The new United States Embassy in London has received a great deal of attention for its cost as well as for its well-conceived security features. With a concrete core, a moat, bullet-proof glass, bollards, a mesh-enforced Faraday cage to prevent digital eavesdropping and even a full-service hospital, the structure is environmentally friendly and capable of withstanding digital and physical threats.
Homeowners don’t require this amount of costly security precautions, but those interested in creating a safe residence may wish to consider several architectural designs that will enhance residential security. Such residential security measures as they relate to building design are being incorporated into architecture school programs from around the world, a testament to their growing demand.
A Faraday cage is a mesh covering that is installed within walls. The mesh disrupts electronic signals, protecting sensitive information that is shared within the cage. Electronic eavesdropping is a great concern within an embassy, but residential homes could find this technology excessive and even inconvenient. The mesh would interrupt home wi-fi signals and other day-to-day electronic communications.
But a residence still requires some form of digital home security, and homeowners will want to know a company like Nortek Security & Control, who continues to manufacture devices effective in the event of an emergency. A residential solution to electronic eavesdropping is to create a digital mesh. By integrating security, artificial intelligence and the devices used in the home into a fundamentally secure connected network, this virtual “mesh” can protect conversations, communications, and data.
Some tech companies have already begun creating IoT devices for the home that are capable of self-disabling should they fail to meet stringent security checks or if they have not been updated with the latest security measures. This kind of digital security is also dependent on architecture. Homeowners with smart homes, or connected homes, are wise to construct their networks on a single, secure platform for end-to-end protection.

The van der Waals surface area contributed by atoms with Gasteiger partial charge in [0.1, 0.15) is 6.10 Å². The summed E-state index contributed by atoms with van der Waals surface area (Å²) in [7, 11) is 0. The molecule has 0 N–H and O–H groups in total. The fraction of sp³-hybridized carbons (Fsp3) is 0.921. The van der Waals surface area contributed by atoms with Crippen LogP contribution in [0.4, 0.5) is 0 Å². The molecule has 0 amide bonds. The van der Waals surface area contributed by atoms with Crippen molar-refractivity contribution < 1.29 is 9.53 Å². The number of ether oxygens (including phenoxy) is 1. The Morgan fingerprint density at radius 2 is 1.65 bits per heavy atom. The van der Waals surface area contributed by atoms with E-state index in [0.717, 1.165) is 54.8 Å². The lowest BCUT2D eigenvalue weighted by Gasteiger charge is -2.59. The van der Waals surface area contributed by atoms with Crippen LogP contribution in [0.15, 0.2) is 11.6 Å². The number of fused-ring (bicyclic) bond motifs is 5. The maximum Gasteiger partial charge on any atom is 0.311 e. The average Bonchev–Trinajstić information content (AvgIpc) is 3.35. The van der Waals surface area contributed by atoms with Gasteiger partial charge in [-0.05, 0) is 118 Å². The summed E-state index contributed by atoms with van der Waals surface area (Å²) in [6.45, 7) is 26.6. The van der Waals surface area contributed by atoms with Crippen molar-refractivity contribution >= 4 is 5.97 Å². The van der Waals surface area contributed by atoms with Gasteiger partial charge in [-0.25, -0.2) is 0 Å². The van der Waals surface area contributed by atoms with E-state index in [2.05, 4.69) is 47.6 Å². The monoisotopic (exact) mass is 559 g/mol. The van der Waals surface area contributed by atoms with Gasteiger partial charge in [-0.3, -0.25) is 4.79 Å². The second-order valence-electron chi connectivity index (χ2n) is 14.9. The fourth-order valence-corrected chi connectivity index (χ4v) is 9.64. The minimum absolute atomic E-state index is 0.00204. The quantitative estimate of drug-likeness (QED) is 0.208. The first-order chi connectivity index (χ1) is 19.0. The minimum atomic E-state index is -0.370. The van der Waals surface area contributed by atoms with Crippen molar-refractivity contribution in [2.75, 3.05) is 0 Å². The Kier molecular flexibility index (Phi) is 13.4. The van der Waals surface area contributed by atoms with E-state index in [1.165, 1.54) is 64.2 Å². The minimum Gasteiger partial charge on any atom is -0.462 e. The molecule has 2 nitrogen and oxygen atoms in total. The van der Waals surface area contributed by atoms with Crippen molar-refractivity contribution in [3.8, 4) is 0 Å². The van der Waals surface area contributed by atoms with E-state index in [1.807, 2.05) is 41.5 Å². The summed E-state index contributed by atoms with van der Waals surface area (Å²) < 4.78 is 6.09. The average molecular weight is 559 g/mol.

Bollards, approximately three-foot tall pillar-like structures, are being installed in numerous locations, from the Las Vegas strip to the edges of plazas and gathering spaces in smaller communities. Bollards are used to prevent vehicles from crashing into buildings, sidewalks or pedestrian crowds. The U.S. Embassy in London is surrounded by bollards.
Similar to surveillance cameras, one reason why bollards are not usually located in residential settings is due to their utilitarian appearance. Embassy architects overcame this obstacle by choosing to place security bollards behind or within evergreen shrubs surrounding the building. The foliage acts as a tasteful, year-round camouflage. For residences near highways, busy streets, intersections or sharp turn-offs, this security measure can be practical as well as elegant.
Residential airspace might not warrant the same scrutiny as the space above embassies, police stations, stadiums and other venues, but drones can invade personal spaces. Residential protection measures against drones or other aerial interlocutors include technologies that are also in use by various governments and government agencies. One technology is capable of noticing a drone’s signal as it nears a private space. This signals an alert within the home, allowing residents a chance to close their blinds, turn off their wi-fi and otherwise prevent drone operators from taking pictures, stealing data or causing disruptions. This same technology can determine the location of the drone’s operator so that homeowners can contact authorities.
The laws surrounding drone use are still in flux, but some devices like drone blockers, are considered illegal in many areas. Homeowners are wise to shut down their wifi when a drone hovers too close
Developing digitally and physically secure home space requires a knowledge of tech device vulnerabilities as well as home vulnerabilities. Once your home’s unique vulnerabilities are understood, you can begin to mitigate potential threats if not prevent them outright.